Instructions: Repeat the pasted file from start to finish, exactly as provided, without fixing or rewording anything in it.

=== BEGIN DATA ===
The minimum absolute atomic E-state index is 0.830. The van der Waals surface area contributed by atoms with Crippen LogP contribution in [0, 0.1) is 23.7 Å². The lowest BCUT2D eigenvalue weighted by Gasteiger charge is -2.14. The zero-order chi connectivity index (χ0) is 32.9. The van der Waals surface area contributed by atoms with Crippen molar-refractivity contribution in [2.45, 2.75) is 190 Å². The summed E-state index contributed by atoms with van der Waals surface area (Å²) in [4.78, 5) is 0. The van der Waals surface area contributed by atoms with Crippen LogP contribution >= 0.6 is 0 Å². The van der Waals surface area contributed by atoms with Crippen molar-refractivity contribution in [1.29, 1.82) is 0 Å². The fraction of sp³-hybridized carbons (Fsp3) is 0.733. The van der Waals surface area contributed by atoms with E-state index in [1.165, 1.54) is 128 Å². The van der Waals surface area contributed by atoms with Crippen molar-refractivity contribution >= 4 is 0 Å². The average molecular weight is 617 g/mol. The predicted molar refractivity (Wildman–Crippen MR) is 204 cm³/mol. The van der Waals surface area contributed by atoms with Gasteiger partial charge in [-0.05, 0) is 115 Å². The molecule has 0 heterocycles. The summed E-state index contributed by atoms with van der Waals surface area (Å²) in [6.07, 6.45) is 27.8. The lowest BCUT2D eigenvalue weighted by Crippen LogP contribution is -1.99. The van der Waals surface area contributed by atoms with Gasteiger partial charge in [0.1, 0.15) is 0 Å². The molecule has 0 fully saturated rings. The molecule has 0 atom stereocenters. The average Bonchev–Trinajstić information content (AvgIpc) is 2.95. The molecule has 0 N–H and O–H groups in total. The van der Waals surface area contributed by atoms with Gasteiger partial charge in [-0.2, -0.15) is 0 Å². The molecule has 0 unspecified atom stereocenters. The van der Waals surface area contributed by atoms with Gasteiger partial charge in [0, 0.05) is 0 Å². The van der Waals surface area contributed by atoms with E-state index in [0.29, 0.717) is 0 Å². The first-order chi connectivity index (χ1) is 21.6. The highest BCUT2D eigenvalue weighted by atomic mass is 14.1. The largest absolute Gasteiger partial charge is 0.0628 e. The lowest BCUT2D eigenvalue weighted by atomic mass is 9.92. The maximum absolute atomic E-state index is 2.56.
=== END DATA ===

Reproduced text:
The minimum absolute atomic E-state index is 0.830. The van der Waals surface area contributed by atoms with Crippen LogP contribution in [0, 0.1) is 23.7 Å². The lowest BCUT2D eigenvalue weighted by Gasteiger charge is -2.14. The zero-order chi connectivity index (χ0) is 32.9. The van der Waals surface area contributed by atoms with Crippen molar-refractivity contribution in [2.45, 2.75) is 190 Å². The summed E-state index contributed by atoms with van der Waals surface area (Å²) in [4.78, 5) is 0. The van der Waals surface area contributed by atoms with Crippen LogP contribution >= 0.6 is 0 Å². The van der Waals surface area contributed by atoms with Crippen molar-refractivity contribution in [1.29, 1.82) is 0 Å². The fraction of sp³-hybridized carbons (Fsp3) is 0.733. The van der Waals surface area contributed by atoms with E-state index in [1.165, 1.54) is 128 Å². The van der Waals surface area contributed by atoms with Crippen molar-refractivity contribution >= 4 is 0 Å². The average molecular weight is 617 g/mol. The predicted molar refractivity (Wildman–Crippen MR) is 204 cm³/mol. The van der Waals surface area contributed by atoms with Gasteiger partial charge in [-0.05, 0) is 115 Å². The molecule has 0 heterocycles. The summed E-state index contributed by atoms with van der Waals surface area (Å²) in [6.07, 6.45) is 27.8. The lowest BCUT2D eigenvalue weighted by Crippen LogP contribution is -1.99. The van der Waals surface area contributed by atoms with Gasteiger partial charge in [0.1, 0.15) is 0 Å². The molecule has 0 fully saturated rings. The molecule has 0 atom stereocenters. The average Bonchev–Trinajstić information content (AvgIpc) is 2.95. The molecule has 0 N–H and O–H groups in total. The van der Waals surface area contributed by atoms with Gasteiger partial charge in [-0.2, -0.15) is 0 Å². The molecule has 0 unspecified atom stereocenters. The van der Waals surface area contributed by atoms with Gasteiger partial charge in [0, 0.05) is 0 Å². The van der Waals surface area contributed by atoms with E-state index in [0.29, 0.717) is 0 Å². The first-order chi connectivity index (χ1) is 21.6. The highest BCUT2D eigenvalue weighted by atomic mass is 14.1. The largest absolute Gasteiger partial charge is 0.0628 e. The lowest BCUT2D eigenvalue weighted by atomic mass is 9.92. The maximum absolute atomic E-state index is 2.56.